KELLY: But that was worded very carefully.

THIESSEN: Yes, I know. But that's the question.

KELLY: Very carefully. You could drive a truck through that statement.

THIESSEN: So, the question is, were there people -- were there princes, were there people, you have a Saudi king who has dozens of wives and dozens of sons and dozens of grandchildren who are member of the Saudi royal family, were there people who were officials who did help not as a matter of government policy but as a matter of ideology help the 9/11 attacks. We do need to know that, absolutely.

KELLY: And so, Dr. Gorka, what's your take on where we should stand with Saudi Arabia because now some are pushing this bill that would allow the 9/11 family members to sue the Saudis and the Saudis are making all sorts of threats against us if we do that that they are going to pull all of their assets out of here, they are going to hurt the United States financially. So, I'm looking for the number here, it's a substantial sum. I don't have it right in front of me, but what do you make of their reaction?

GORKA: Seven -- $750 billion.

KELLY: There you go.

GORKA: They are threatening to sell $750 billion of U.S. assets. That's just a smoke screen never going to happen. That regime can't survive without us militarily and economically. And I'd like to emphasize what you said previously, Megyn. The wording of the 9/11 commission report is incredibly precise. The Saudi government as an institution and high ranking members of the government were not responsible for 9/11. That is very, very telling wording.

KELLY: I mean, as a lawyer it's like...

GORKA: As a lawyer you know it.

KELLY: That's on the nose. They could have done better. We get it.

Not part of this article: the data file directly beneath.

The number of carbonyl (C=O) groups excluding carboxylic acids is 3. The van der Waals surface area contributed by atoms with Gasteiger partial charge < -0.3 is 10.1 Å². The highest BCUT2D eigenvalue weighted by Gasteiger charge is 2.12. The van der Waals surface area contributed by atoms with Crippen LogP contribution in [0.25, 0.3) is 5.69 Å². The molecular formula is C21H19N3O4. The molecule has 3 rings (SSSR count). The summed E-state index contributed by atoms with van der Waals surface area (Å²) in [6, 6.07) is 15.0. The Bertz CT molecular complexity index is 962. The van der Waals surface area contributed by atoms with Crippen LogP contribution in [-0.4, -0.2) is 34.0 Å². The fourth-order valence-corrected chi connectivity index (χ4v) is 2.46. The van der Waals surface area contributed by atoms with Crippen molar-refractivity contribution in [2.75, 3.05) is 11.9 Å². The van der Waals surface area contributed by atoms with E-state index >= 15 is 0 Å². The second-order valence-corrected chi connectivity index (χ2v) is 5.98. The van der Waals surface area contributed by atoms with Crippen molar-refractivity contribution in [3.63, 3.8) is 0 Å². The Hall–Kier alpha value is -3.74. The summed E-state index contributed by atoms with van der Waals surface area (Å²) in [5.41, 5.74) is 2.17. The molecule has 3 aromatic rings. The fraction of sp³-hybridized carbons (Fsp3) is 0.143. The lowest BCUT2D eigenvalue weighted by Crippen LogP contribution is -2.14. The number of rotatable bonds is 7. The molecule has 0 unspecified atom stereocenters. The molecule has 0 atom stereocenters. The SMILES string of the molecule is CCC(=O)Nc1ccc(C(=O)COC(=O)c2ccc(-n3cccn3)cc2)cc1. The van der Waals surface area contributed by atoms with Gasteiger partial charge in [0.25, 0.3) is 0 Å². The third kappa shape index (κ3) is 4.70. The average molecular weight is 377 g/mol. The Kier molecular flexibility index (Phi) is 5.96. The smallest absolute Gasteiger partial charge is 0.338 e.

GORKA: Right.

KELLY: All right, guys. Good discussion. Thank you both.

THIESSEN: Thank you, Megyn.

GORKA: Thank, Megyn.

KELLY: Well, the secretary of the treasury has just reneged on a major promise he made to America. I mean, at 180, and it may not sit well with at least half of the country. We'll show you why.

Plus, she was a promise queen before she became a follower of Charles Manson and went on a murder spree that shocked the nation. Now she may go free and the sister of a Manson family victim joins us next.


LESLIE VAN HOUTEN, CHARLES MANSON MEMBER: I make no excuse for what I have done. My actions August 10, 1969 were contemptible and they were without justification.



KELLY: Developing tonight, outrage from the families of Charles Manson's victims as one infamous cult member could soon walk free. Leslie Louise Van Houten was 19 years old in the summer of 1969. That's her on the right smiling before her conviction in two horrifying slaughters, a Swastika she willingly carve into her own forehead visible.

This is Leslie today, 66 years old now and deemed eligible for parole.

Joining us tonight in a cable news exclusive, Deborah Tate, sister of the late actress Sharon Tate who was one of Mason's victims. But we begin with Trace Gallagher in Los Angeles with the latest.

TRACE GALLAGHER, FOX NEWS CORRESPONDENT: Megyn, supporters of Leslie Van Houten say that the time she murdered La Bianca in 1969 she was a misguided teen under the influence of LSD and the victim of Charles Manson mind control.

Her attorney says her release is long overdue and the state parole board cites her 46 years in prison without a serious rule violation. Van Houten has said she is remorseful and deeply ashamed. Here she is during a 2010 hearing. Listen.